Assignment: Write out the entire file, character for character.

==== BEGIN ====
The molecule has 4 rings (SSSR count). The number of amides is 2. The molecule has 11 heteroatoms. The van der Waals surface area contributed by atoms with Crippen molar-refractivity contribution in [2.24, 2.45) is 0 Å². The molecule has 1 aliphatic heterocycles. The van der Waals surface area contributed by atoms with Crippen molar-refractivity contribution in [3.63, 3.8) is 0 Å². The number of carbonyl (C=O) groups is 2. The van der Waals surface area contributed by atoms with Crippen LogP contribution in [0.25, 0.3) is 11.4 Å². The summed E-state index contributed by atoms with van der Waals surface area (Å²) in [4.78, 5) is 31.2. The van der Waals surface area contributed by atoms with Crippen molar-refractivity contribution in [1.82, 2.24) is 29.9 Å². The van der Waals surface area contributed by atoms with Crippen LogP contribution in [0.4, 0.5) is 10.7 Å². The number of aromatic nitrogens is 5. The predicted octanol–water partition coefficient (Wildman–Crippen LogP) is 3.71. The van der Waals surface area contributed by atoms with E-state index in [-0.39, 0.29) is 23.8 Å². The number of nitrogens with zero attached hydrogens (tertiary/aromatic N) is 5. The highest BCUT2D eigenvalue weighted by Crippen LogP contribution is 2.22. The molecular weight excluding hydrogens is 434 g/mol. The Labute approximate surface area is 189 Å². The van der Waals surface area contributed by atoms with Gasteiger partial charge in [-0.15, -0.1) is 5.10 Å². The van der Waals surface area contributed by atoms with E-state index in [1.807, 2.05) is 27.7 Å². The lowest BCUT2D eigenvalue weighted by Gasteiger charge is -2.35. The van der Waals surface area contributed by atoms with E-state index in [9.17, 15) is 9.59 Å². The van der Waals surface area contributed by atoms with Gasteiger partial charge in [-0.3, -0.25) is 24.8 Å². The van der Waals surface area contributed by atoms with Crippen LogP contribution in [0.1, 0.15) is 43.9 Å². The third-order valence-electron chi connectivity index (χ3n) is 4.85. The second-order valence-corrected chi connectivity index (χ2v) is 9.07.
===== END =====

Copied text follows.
The molecule has 4 rings (SSSR count). The number of amides is 2. The molecule has 11 heteroatoms. The van der Waals surface area contributed by atoms with Crippen molar-refractivity contribution in [2.24, 2.45) is 0 Å². The molecule has 1 aliphatic heterocycles. The van der Waals surface area contributed by atoms with Crippen molar-refractivity contribution in [3.63, 3.8) is 0 Å². The number of carbonyl (C=O) groups is 2. The van der Waals surface area contributed by atoms with Crippen LogP contribution in [0.25, 0.3) is 11.4 Å². The summed E-state index contributed by atoms with van der Waals surface area (Å²) in [4.78, 5) is 31.2. The van der Waals surface area contributed by atoms with Crippen molar-refractivity contribution in [1.82, 2.24) is 29.9 Å². The van der Waals surface area contributed by atoms with Crippen LogP contribution in [0.4, 0.5) is 10.7 Å². The number of aromatic nitrogens is 5. The predicted octanol–water partition coefficient (Wildman–Crippen LogP) is 3.71. The van der Waals surface area contributed by atoms with E-state index in [-0.39, 0.29) is 23.8 Å². The number of nitrogens with zero attached hydrogens (tertiary/aromatic N) is 5. The highest BCUT2D eigenvalue weighted by Crippen LogP contribution is 2.22. The molecular weight excluding hydrogens is 434 g/mol. The Labute approximate surface area is 189 Å². The van der Waals surface area contributed by atoms with Gasteiger partial charge in [-0.15, -0.1) is 5.10 Å². The van der Waals surface area contributed by atoms with E-state index in [1.807, 2.05) is 27.7 Å². The lowest BCUT2D eigenvalue weighted by Gasteiger charge is -2.35. The van der Waals surface area contributed by atoms with E-state index in [9.17, 15) is 9.59 Å². The van der Waals surface area contributed by atoms with Gasteiger partial charge in [-0.3, -0.25) is 24.8 Å². The van der Waals surface area contributed by atoms with Crippen LogP contribution in [0.1, 0.15) is 43.9 Å². The third-order valence-electron chi connectivity index (χ3n) is 4.85. The second-order valence-corrected chi connectivity index (χ2v) is 9.07.